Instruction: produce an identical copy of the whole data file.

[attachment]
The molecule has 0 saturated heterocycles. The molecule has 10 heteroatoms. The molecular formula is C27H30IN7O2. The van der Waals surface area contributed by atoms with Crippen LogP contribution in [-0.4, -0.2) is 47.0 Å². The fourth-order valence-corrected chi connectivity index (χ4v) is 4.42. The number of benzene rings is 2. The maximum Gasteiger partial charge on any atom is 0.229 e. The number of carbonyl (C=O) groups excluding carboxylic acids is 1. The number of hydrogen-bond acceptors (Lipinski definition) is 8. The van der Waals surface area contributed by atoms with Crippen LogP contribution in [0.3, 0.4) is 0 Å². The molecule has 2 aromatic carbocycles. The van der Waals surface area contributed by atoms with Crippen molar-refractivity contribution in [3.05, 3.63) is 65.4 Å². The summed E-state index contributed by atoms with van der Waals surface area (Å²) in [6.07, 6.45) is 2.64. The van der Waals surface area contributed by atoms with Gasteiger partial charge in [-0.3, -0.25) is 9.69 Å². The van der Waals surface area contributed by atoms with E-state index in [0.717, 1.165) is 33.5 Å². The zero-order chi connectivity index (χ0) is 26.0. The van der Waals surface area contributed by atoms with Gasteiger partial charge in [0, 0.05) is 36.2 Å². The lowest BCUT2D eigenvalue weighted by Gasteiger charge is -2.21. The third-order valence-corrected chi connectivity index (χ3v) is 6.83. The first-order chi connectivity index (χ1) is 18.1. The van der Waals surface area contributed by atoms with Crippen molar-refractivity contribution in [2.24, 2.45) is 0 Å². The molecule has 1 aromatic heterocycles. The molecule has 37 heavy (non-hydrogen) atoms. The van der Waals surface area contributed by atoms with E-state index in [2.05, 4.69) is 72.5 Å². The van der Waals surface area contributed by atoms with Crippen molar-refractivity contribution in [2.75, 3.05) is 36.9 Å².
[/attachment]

The molecule has 0 saturated heterocycles. The molecule has 10 heteroatoms. The molecular formula is C27H30IN7O2. The van der Waals surface area contributed by atoms with Crippen LogP contribution in [-0.4, -0.2) is 47.0 Å². The fourth-order valence-corrected chi connectivity index (χ4v) is 4.42. The number of benzene rings is 2. The maximum Gasteiger partial charge on any atom is 0.229 e. The number of carbonyl (C=O) groups excluding carboxylic acids is 1. The number of hydrogen-bond acceptors (Lipinski definition) is 8. The van der Waals surface area contributed by atoms with Crippen LogP contribution in [0.3, 0.4) is 0 Å². The molecule has 2 aromatic carbocycles. The van der Waals surface area contributed by atoms with Crippen molar-refractivity contribution in [3.05, 3.63) is 65.4 Å². The summed E-state index contributed by atoms with van der Waals surface area (Å²) in [6.07, 6.45) is 2.64. The van der Waals surface area contributed by atoms with Gasteiger partial charge in [-0.3, -0.25) is 9.69 Å². The van der Waals surface area contributed by atoms with E-state index in [0.717, 1.165) is 33.5 Å². The zero-order chi connectivity index (χ0) is 26.0. The van der Waals surface area contributed by atoms with Gasteiger partial charge in [0, 0.05) is 36.2 Å². The lowest BCUT2D eigenvalue weighted by Gasteiger charge is -2.21. The third-order valence-corrected chi connectivity index (χ3v) is 6.83. The first-order chi connectivity index (χ1) is 18.1. The van der Waals surface area contributed by atoms with Crippen molar-refractivity contribution in [2.24, 2.45) is 0 Å². The molecule has 1 aromatic heterocycles. The molecule has 37 heavy (non-hydrogen) atoms. The van der Waals surface area contributed by atoms with E-state index in [2.05, 4.69) is 72.5 Å². The van der Waals surface area contributed by atoms with Crippen molar-refractivity contribution in [2.75, 3.05) is 36.9 Å².